Complex investigations were an everyday challenge for former private investigator Shelagh Brennand, but when she suffered from a stroke her brain was completely rewired. Focusing on minute details became next to impossible, while a sonnet would roll off her tongue with no effort at all.
It was a change that perplexed Shelagh, who had a 25-year career in the UK Police Service before becoming a private investigator in Australia in 2008. The stroke hit without warning on April 15, 2013, when a clot travelled through the back of her neck and into her brain.
“It wiped me out – I felt ill and nauseous and put my head into the toilet to be sick and passed out. I came to in the ambulance and I was trying to tell (the paramedics) things but I couldn’t talk. I was aware, albeit I kept falling asleep and coming back again, so it was a bit scary. When I realised I’d had a stroke, I panicked that I would never be able to talk again.”
Although she only spent a few days in hospital, the rehabilitation road began immediately, with speech therapy and physio.
“My speech came back right away and my leg was playing up a bit but the movement came back quite quick. Physically I was good. I slept a lot most afternoons for a couple of hours and would still sleep on a night – I couldn’t get enough sleep but I still felt very weak and [it was] just very difficult to concentrate, I suppose, for quite a few weeks. I felt like I’d climbed a mountain and every little thing was impacting on my body.”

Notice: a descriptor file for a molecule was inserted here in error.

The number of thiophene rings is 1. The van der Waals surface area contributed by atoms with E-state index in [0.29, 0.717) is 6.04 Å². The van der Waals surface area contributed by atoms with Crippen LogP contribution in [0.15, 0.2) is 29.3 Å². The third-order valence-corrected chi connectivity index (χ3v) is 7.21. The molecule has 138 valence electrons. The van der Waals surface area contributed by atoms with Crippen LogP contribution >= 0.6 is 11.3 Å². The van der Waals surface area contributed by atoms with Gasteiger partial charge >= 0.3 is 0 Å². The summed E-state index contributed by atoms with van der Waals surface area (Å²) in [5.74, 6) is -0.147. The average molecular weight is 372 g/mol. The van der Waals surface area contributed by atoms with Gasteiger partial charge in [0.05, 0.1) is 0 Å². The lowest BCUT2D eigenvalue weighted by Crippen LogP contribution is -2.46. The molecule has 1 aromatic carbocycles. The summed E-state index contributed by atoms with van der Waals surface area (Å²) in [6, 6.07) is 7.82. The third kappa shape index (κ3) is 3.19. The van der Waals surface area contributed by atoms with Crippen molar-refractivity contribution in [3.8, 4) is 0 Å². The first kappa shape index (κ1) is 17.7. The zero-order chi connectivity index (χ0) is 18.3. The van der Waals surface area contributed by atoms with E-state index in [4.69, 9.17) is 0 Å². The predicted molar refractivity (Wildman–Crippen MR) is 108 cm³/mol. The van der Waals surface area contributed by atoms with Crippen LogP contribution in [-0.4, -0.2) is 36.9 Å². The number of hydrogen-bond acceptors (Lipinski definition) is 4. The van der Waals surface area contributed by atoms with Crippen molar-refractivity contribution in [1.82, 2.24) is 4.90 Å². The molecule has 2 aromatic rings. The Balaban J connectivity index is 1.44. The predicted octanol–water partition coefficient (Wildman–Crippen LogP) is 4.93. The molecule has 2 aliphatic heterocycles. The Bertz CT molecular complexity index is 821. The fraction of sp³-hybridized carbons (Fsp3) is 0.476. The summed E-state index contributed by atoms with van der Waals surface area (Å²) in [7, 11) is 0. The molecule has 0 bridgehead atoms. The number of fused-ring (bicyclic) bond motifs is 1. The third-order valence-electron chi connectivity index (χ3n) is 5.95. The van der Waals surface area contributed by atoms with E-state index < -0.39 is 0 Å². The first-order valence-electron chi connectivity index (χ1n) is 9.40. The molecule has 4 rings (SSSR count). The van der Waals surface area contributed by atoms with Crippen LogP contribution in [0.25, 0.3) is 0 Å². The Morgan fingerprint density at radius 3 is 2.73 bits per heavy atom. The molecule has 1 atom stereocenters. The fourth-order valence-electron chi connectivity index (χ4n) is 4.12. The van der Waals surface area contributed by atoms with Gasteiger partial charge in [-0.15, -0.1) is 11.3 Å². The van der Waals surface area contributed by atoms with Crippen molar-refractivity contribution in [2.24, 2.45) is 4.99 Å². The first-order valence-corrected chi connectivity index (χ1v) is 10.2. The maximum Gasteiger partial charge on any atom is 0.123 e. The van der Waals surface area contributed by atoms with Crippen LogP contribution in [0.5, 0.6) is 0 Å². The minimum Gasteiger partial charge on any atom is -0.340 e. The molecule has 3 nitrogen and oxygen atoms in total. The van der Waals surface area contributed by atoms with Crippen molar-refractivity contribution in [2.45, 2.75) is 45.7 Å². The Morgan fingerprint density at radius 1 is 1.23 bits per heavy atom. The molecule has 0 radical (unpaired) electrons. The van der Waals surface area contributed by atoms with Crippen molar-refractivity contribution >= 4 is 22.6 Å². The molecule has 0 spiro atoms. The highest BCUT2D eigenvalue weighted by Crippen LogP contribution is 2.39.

With husband David working away and her son Patrick at school five days a week, being isolated at home while in recovery led Shelagh down the dark road to depression.
“I got post-stroke depression really badly, going from doing what I did to not being able to process things as quickly as I used to be able to. I was always a doer and a go-getter, and not be laid up in my bed, fatigued, thinking ‘What do I do now? Will I feel better? Will I feel more myself?”
Despite the threatening self-doubt and the struggle to come to terms with never pursuing the career she had once thrived in, Shelagh began to find a pattern in her thoughts – they worked better in “ode”.
“I knew that my brain would eventually function and I found it did function better if I thought in rhymes, so I would try to make each thought rhyme at the end of the sentence and I began writing them down. The poetry got me through my deepest, darkest moments and also through the frustrating and sometimes amusing times of my memory loss.”
At the insistence of her counsellor, Shelagh self-published the book and began to embrace the power of the words that were flowing through her.
“At first the poems were driving me crackers because I couldn’t sleep and they would come to me,” she said.
“But she said it was like my brain was full of cabinets and my stroke had closed of those cabinets. But there were new cabinets opening that had never been opened before. From then on, I looked at it like that and no longer fought the poetry.”
The poems have also resonated with hundreds of stroke survivors and others who have suffered trauma since Shelagh self-published her finest pieces in A Stroke of Poetry in October last year.
To contact Shelagh or find out more please go here: https://www.facebook.com/astrokeofpoetry/